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Afterlives of Modernism
Liberalism, Transnationalism, and Political Critique
John Carlos Rowe



Re-Mapping the Transnational: A Dartmouth Series in American Studies

Dartmouth College Press
2011 • 224 pp. 6 x 9"
Literary Criticism / American Studies

$35.00 Paperback, 978-1-58465-996-9
$85.00 Hardcover, 978-1-58465-995-2

(Cloth edition is un-jacketed.
Cover illustration is for paperback edition only)



“A bold and artful analysis, Afterlives of Modernism asks readers to consider the political beliefs that shape the American canon. . . . Highly recommended.” Choice

A defense of liberalism in modernist and contemporary American writers

In times of liberal despair it helps to have someone like John Carlos Rowe put things into perspective, in this case, with a collection of essays that asks the question, “Must we throw out liberalism’s successes with the neoliberal bathwater?” Rowe first lays out a genealogy of early twentieth-century modernists, such as Gertrude Stein, John Dos Passos, William Faulkner, and Ralph Ellison, with an eye toward stressing their transnationally engaged liberalism and their efforts to introduce into the literary avant-garde the concerns of politically marginalized groups, whether defined by race, class, or gender. The second part of the volume includes essays on the works of Harper Lee, Thomas Berger, Louise Erdrich, and Philip Roth, emphasizing the continuity of efforts to represent domestic political and social concerns. While critical of the increasingly conservative tone of the neoliberalism of the past quarter-century, Rowe rescues the value of liberalism’s sympathetic and socially engaged intent, even as he criticizes modern liberalism’s inability to work transnationally.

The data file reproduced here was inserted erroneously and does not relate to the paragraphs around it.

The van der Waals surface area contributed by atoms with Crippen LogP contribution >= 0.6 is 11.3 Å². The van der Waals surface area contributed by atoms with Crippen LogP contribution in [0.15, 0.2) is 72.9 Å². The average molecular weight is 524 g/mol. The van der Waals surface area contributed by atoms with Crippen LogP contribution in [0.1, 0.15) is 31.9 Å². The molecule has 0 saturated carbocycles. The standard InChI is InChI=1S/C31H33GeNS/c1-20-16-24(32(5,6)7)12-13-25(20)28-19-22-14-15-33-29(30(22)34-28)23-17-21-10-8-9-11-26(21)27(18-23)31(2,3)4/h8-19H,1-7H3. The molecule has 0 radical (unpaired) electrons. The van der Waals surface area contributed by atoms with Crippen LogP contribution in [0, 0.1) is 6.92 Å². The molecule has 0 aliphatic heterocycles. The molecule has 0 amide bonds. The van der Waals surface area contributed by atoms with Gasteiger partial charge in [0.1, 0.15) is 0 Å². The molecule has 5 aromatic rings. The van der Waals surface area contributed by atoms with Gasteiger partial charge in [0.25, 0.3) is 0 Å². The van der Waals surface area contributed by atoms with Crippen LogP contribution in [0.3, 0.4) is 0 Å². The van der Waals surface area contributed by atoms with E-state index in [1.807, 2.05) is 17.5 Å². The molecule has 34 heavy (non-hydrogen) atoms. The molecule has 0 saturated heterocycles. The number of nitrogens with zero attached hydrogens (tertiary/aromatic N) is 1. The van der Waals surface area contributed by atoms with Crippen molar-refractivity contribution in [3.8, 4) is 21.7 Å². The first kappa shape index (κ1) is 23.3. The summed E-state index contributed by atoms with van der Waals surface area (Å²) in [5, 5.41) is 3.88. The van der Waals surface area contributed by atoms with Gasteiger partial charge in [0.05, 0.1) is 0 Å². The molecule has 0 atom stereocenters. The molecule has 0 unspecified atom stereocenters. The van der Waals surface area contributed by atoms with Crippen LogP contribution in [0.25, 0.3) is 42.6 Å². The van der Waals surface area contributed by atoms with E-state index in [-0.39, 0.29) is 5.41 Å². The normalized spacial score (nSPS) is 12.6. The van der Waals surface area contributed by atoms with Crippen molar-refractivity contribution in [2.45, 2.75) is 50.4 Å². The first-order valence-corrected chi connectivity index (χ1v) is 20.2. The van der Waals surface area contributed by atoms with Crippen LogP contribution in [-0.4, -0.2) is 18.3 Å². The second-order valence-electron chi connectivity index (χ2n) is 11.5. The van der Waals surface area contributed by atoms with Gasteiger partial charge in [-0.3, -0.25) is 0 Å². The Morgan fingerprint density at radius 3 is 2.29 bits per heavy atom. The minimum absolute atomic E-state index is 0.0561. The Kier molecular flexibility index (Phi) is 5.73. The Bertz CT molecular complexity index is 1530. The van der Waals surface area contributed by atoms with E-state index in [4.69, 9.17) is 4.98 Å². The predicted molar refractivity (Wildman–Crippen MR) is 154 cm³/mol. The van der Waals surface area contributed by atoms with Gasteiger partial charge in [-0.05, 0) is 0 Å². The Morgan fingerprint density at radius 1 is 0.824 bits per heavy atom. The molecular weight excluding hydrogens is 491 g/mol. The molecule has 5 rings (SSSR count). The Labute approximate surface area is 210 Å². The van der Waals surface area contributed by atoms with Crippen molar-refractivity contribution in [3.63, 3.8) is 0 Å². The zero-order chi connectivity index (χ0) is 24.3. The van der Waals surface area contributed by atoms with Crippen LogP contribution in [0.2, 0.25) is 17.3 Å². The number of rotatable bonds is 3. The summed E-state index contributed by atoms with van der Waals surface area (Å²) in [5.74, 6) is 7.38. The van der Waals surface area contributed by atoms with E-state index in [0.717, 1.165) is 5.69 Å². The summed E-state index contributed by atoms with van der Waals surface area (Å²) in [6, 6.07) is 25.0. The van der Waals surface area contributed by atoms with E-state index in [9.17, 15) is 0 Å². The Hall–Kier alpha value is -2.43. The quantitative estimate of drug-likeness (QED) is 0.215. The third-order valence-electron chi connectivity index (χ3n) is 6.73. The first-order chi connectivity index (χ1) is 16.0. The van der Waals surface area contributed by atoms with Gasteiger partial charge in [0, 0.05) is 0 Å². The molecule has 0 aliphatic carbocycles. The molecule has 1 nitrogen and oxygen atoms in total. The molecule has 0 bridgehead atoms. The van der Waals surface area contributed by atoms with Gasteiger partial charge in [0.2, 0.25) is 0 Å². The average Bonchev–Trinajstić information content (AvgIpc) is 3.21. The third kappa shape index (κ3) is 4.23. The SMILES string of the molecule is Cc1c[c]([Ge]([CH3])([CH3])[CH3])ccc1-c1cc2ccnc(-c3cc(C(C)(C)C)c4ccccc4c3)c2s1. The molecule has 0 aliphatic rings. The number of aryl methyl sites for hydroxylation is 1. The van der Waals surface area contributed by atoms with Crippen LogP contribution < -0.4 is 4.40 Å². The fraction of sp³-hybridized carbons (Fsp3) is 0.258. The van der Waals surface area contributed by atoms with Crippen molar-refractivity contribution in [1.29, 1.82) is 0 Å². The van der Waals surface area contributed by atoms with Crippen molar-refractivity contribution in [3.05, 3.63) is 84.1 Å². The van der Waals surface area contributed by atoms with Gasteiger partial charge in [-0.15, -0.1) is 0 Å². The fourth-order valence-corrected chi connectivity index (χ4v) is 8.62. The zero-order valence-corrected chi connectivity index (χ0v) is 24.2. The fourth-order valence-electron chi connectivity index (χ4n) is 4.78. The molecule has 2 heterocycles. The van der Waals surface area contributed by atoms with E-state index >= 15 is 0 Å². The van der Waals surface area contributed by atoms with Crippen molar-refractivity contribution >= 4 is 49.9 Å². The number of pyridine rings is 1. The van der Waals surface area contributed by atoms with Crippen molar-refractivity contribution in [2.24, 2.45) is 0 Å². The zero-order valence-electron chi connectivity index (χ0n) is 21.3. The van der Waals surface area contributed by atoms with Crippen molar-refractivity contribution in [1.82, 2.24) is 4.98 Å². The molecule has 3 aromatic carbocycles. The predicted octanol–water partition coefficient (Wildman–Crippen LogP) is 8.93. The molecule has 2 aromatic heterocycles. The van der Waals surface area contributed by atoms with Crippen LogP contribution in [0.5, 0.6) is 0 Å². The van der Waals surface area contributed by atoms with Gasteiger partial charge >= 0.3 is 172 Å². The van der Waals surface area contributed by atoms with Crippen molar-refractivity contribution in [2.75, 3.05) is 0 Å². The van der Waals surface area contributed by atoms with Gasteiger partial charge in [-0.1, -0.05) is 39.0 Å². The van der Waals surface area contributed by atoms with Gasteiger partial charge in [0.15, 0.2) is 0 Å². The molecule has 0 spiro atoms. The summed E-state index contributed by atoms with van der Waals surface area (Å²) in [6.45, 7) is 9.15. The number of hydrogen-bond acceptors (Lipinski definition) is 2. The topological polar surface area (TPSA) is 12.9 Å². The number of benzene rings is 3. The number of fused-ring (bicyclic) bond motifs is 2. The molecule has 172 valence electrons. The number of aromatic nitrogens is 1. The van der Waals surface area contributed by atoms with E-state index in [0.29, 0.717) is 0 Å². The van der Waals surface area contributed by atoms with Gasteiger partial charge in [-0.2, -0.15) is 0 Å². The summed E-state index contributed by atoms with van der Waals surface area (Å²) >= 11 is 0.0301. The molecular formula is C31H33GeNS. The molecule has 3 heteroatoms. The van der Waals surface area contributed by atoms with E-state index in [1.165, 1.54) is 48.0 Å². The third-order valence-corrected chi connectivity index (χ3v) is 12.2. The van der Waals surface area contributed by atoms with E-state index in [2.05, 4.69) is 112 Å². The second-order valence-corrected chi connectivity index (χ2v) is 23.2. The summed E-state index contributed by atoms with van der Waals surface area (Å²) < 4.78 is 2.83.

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Reviews:

“Recasting our sense of ethnicity in terms allocated from literary modernism, Rowe’s book perceptively focuses on liberalism, understood in terms of a belief in individual liberty for all and its concomitant claims for greater social justice, as a political philosophy at the heart of both multicultural US literature and the defense of more ‘traditional’ literary canons.”—American Quarterly

Endorsements:

“On occasion we are introduced to a scholar whose work gives new meaning to engaging texts, theoretical traditions, and ideologies through both a discourse of critique and a language of possibility. But rarely do we come across an author who also gives us a glimpse into the power of imagination and the gravity of its connection to cultural politics. In his inventive and brilliant rendering of the strengths and weaknesses of the liberal imagination, John Carlos Rowe has given us a book of incredible insight and intelligence. In his hands, literary critique, politics, and culture provide a new language, if not original way of imagining and reading canonical liberal texts. At the same time, he exemplifies in a masterful poetic style an understanding what it means to engage such texts a form of moral and political witnessing, a complex rendering that recognizes their strengths while learning from their limitations. This is a marvelous book and should be read by everyone who believes that criticism, politics, if not democracy itself still matter.”—Henry Giroux, Global TV Network Chair Professor, McMaster University, and author of Zombie Politics and Culture in the Age of Casino Capitalism



JOHN CARLOS ROWE is USC Associates’ Professor of the Humanities and Chair of the Department of American Studies and Ethnicity at the University of Southern California. He is the author of numerous books, including The New American Studies, as well as over a hundred scholarly essays and critical reviews.






Fri, 21 Feb 2014 10:58:36 -0500